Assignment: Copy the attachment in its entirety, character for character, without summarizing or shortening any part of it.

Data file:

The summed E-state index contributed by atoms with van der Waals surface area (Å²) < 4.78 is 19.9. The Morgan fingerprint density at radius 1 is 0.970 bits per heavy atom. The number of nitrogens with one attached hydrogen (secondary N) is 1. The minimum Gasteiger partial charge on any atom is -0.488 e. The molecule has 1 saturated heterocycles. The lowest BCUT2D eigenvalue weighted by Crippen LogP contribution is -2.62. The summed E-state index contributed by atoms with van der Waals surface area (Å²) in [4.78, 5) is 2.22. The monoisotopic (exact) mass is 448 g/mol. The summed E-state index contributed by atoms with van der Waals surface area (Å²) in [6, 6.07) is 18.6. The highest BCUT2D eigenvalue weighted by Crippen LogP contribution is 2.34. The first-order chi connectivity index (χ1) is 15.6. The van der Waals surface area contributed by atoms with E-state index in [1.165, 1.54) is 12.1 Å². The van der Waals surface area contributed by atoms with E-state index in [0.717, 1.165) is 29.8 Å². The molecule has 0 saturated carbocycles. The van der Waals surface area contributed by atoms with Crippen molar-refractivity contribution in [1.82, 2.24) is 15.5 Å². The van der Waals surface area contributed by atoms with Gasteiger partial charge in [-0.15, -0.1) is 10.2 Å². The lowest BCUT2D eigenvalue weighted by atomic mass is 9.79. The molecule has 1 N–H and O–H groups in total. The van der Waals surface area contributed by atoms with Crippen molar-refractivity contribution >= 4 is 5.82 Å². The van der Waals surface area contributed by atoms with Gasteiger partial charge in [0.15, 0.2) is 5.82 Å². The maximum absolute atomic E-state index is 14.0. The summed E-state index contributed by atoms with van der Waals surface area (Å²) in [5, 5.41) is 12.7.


The summed E-state index contributed by atoms with van der Waals surface area (Å²) < 4.78 is 19.9. The Morgan fingerprint density at radius 1 is 0.970 bits per heavy atom. The number of nitrogens with one attached hydrogen (secondary N) is 1. The minimum Gasteiger partial charge on any atom is -0.488 e. The molecule has 1 saturated heterocycles. The lowest BCUT2D eigenvalue weighted by Crippen LogP contribution is -2.62. The summed E-state index contributed by atoms with van der Waals surface area (Å²) in [4.78, 5) is 2.22. The monoisotopic (exact) mass is 448 g/mol. The summed E-state index contributed by atoms with van der Waals surface area (Å²) in [6, 6.07) is 18.6. The highest BCUT2D eigenvalue weighted by Crippen LogP contribution is 2.34. The first-order chi connectivity index (χ1) is 15.6. The van der Waals surface area contributed by atoms with E-state index in [1.165, 1.54) is 12.1 Å². The van der Waals surface area contributed by atoms with E-state index in [0.717, 1.165) is 29.8 Å². The molecule has 0 saturated carbocycles. The van der Waals surface area contributed by atoms with Crippen molar-refractivity contribution in [1.82, 2.24) is 15.5 Å². The van der Waals surface area contributed by atoms with Gasteiger partial charge in [-0.15, -0.1) is 10.2 Å². The lowest BCUT2D eigenvalue weighted by atomic mass is 9.79. The molecule has 1 N–H and O–H groups in total. The van der Waals surface area contributed by atoms with Crippen molar-refractivity contribution >= 4 is 5.82 Å². The van der Waals surface area contributed by atoms with Gasteiger partial charge in [0.15, 0.2) is 5.82 Å². The maximum absolute atomic E-state index is 14.0. The summed E-state index contributed by atoms with van der Waals surface area (Å²) in [5, 5.41) is 12.7.